Se vende la Cuadra San Cristóbal de Luis Barragán en México DF

Vía Arquitectura Viva / Departures.

Equestrian estate by famed architect Luis Barragán, for sale

by Paul Wheatley | September 22nd 2012 | 11:00 am

Luis Barragán is counted as one of the great names in Mexican and world architecture. Self-taught (he had trained as an engineer) and influenced to some degree by European Modernism – particularly Le Corbusier – in the post-Second World War period, he became noted for his ability to combine elements from Mexican tradition with his own ideas of progressive design.

One of Barragán’s most renowned creations is the fantastically colourful Cuadra San Cristóbal equestrian estate, located in Mexico City. Created when Barragán was in his mid-60s, it is considered one of the architect’s great late-period designs and is now up for sale for EUR 10 million.

The estate was completed in 1968, and it clearly owes a lot more than ‘architecture as design’ for its success. Indeed, what was so special about Barragán’s best works was his vision of architecture as a work of art, though this invariably included a high degree of functionality – Cuadra San Cristóbal was, and is, after all, a working equestrian estate.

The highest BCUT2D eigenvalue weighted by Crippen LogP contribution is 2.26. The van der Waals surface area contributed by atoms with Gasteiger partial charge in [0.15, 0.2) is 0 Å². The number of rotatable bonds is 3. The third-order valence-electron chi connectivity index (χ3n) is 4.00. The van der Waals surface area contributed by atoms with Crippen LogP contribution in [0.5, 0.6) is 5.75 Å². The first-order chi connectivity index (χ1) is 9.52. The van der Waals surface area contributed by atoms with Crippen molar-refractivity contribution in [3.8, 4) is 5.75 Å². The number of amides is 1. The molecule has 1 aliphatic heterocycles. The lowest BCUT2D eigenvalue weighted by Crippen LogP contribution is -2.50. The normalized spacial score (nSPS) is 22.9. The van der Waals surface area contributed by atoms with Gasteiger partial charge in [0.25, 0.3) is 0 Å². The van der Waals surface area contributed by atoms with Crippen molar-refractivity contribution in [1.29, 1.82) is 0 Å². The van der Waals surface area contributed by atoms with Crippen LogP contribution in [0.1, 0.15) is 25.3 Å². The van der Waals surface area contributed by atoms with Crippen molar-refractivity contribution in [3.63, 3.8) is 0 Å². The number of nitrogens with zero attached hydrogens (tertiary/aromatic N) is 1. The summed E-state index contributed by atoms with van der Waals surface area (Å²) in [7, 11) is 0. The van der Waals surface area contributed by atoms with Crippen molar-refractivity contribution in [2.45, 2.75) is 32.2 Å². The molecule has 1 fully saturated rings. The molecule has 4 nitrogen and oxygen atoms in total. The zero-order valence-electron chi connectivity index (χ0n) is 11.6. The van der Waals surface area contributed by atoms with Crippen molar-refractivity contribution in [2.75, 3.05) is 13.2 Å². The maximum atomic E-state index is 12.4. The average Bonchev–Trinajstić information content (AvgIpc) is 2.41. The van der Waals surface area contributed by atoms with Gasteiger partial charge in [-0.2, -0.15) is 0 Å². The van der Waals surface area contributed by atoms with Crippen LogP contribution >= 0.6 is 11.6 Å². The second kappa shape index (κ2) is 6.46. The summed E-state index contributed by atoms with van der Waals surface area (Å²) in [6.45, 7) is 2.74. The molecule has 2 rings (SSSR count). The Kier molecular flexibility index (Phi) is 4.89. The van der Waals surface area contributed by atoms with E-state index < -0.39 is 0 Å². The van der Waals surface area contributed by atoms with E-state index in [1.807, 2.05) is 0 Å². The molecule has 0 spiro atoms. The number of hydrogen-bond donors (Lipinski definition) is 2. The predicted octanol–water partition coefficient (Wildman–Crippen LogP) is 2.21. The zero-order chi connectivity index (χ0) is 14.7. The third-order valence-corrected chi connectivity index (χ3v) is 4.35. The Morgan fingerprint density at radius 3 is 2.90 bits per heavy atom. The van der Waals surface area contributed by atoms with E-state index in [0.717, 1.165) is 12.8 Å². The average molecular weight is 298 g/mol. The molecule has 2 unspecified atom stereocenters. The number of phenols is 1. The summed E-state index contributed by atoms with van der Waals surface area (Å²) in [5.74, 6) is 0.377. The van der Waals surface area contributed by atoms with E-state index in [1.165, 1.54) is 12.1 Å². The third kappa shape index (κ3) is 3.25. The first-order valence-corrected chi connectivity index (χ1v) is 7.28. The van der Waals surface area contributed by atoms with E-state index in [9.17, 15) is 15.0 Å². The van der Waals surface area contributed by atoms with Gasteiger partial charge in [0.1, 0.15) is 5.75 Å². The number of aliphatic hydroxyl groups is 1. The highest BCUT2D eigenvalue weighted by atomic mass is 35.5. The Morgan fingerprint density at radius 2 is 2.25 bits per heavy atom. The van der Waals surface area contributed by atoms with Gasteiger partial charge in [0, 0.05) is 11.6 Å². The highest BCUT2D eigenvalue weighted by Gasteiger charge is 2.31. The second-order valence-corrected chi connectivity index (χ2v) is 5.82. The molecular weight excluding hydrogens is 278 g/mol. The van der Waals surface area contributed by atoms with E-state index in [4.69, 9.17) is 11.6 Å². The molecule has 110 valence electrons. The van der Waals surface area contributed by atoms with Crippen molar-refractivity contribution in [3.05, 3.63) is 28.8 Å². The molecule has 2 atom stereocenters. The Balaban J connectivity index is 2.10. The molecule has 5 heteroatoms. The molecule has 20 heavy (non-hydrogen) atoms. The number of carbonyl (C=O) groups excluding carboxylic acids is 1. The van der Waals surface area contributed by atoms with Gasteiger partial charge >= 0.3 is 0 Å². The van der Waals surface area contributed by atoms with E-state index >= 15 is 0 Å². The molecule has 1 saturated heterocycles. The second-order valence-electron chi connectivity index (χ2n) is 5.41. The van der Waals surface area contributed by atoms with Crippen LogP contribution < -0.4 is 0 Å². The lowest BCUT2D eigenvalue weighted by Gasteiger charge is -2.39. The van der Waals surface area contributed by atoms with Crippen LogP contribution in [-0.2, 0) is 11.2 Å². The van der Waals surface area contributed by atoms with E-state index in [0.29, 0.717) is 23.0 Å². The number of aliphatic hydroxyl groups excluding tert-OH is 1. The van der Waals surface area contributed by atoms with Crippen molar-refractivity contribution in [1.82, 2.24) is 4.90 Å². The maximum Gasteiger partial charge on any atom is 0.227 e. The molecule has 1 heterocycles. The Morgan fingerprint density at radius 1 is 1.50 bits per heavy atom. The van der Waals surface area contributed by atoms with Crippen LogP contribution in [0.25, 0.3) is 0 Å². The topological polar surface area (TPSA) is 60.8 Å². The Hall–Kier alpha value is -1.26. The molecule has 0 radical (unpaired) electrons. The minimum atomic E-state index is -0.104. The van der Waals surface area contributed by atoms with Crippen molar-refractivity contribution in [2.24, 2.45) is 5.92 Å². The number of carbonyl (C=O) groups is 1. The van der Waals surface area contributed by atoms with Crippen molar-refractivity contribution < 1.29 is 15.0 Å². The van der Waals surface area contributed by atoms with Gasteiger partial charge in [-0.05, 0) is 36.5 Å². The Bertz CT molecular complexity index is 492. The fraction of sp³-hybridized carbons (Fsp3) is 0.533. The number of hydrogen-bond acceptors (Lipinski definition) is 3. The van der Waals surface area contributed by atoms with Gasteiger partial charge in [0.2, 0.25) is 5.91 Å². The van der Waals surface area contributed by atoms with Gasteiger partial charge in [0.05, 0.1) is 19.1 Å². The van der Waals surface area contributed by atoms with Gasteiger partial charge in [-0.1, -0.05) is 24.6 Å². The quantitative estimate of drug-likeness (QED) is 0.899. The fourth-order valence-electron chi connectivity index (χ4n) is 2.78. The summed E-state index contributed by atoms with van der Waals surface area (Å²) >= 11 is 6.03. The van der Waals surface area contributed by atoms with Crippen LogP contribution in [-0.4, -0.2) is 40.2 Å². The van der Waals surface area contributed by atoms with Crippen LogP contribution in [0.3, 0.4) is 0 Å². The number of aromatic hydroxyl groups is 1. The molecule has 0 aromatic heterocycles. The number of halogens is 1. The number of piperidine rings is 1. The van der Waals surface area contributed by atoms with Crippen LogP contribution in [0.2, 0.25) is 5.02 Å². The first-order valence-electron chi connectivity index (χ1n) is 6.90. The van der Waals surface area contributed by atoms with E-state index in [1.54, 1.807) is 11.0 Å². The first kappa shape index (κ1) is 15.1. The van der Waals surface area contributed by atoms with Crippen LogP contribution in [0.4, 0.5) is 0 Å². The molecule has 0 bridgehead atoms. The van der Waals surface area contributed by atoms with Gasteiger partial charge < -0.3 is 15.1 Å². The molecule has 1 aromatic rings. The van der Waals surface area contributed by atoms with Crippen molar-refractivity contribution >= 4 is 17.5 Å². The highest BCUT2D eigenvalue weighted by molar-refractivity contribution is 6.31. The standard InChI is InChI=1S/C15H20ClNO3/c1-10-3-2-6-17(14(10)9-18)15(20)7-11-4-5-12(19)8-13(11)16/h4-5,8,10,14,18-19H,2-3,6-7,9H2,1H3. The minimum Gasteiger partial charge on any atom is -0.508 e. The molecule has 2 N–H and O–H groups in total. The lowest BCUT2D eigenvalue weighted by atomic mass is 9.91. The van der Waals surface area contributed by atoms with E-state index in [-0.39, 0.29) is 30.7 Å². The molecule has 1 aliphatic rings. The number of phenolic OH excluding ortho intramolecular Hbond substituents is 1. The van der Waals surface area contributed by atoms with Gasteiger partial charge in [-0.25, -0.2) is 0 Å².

The property covers more than seven acres of land, centred on the main house, and comprises stables, a three-bedroom apartment and a two-bedroom guesthouse. Water – typically dropping waterfall-like – was a central element in Barragán’s design philosophy, and in this estate comes in the form of two L-shaped swimming pools, one for the horses with cascading water, and a smaller one for people. Highlighting the combination of functionality with artistic design, the horses enter their pool via a huge, rather minimalist rose-pink wall with scaled entrances. Additional walls in “deep purple, rust red and stark white” further showcase the architect’s focus on forms, colours and lights.

In 1980, Barragán won a Pritzker Architecture Prize, with the jury citing “his commitment to architecture as a sublime act of the poetic imagination.” Barragán’s 1948 House and Studio, now on UNESCO’s World Heritage list, was a major reason, as were innovative designs such as his Mexico City equestrian estate.

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